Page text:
Blog / 4 min read
The FBI, CISA, the National Security Agency (NSA), and Environmental Protection Agency (EPA) published a joint advisory Thursday warning the water and wastewater sector of continued attacks against facilities that threaten their ability to deliver clean water to communities.
While the alert specifies that the respective agencies are not seeing greater targeting of water and wastewater compared to other critical infrastructure sectors, three previously unreported ransomware attacks against water plants in California, Maine, and Nevada were identified.
The facilities are not named in the advisory, but in each case, SCADA servers, systems, or backups were impacted. Some SCADA systems are built to be compatible with numerous operating systems, including Windows. Unpatched vulnerabilities in the Microsoft operating system are often targeted by attackers to either gain a foothold on critical systems, or for lateral movement across the network.
Ransomware operators have rapidly evolved in recent years beyond simply encrypting compromised systems and files, to much more extensive attacks that include lateral movement and the theft of sensitive business data. Some groups threaten to publicly leak stolen data unless a hefty ransom is paid. In general, ransomware groups are targeting larger targets much more likely to meet more lucrative demands.
Yesterday's joint advisory adds to the grim picture that owners and operators are facing with regards to ransomware. The unnamed California facility was the most recent to be victimized. Threat actors had access to the affected systems for a month, the advisory says, before a variant of the Ghost ransomware was discovered when three SCADA servers displayed a ransom note. Ghost is an older ransomware family that locks down systems and encrypts files. Decryptors are available for older variants.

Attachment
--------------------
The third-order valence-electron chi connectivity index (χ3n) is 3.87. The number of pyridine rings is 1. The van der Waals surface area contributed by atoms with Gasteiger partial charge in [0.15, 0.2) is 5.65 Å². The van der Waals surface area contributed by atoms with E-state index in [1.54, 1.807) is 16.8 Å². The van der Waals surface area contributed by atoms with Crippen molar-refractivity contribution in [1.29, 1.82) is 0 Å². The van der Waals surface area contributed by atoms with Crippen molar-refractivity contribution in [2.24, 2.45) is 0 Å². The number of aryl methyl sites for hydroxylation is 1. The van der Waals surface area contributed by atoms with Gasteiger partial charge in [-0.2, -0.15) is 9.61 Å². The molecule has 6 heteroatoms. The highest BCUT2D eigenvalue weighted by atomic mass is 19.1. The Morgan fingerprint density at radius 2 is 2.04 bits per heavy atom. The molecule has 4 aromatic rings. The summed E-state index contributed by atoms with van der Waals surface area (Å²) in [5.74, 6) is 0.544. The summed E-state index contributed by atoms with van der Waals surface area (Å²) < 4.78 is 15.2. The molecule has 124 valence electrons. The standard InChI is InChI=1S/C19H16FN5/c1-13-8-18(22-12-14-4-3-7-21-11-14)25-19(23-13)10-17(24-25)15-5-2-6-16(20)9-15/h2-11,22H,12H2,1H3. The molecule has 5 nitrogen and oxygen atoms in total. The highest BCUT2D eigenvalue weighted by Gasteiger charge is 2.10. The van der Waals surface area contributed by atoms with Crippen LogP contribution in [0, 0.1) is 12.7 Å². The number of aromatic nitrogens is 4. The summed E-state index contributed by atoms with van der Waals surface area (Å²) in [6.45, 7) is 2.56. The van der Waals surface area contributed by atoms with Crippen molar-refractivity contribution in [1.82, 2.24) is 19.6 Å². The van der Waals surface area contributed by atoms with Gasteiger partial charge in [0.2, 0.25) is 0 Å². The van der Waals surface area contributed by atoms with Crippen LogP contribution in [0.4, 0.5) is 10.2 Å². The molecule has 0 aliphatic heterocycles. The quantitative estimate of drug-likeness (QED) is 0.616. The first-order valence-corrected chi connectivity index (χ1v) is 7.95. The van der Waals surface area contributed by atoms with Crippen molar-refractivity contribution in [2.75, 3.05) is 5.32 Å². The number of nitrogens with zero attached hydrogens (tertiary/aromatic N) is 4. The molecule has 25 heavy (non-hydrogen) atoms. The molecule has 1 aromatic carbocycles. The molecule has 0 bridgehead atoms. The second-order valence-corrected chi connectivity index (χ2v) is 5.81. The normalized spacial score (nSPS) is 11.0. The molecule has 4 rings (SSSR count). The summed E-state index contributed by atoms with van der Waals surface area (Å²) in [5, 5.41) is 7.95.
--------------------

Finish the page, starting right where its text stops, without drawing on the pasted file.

A Maine facility was attacked in July. Attackers compromised a SCADA computer with the ZuCaNo ransomware, the advisory said, forcing the facility to operate its treatment systems manually until the SCADA system was restored. ZuCaNo is a relatively new strain of ransomware that encrypts files and appends the extension .zucano to compromised files.
In March, one month after the Oldsmar, Fla., incident, a Nevada facility was attacked. The advisory does not name the ransomware used in the attack, but said it did affect the victim's SCADA system and backup systems. Backups are a key recovery strategy for ransomware victims, but they must be segmented from critical systems or kept offline. Many ransomware strains seek out specifically to encrypt system backups. The advisory said that the affected Nevada SCADA system was not a full industrial control system, instead it was used for visibility and monitoring.
Two older attacks are also revealed in the advisory: a September 2020 attack against a New Jersey facility involving Makop ransomware, which encrypted files; and a March 2019 incident at a Kansas facility when a former employee whose credentials had not been revoked, attempted to remotely access a facility and tamper with drinking water.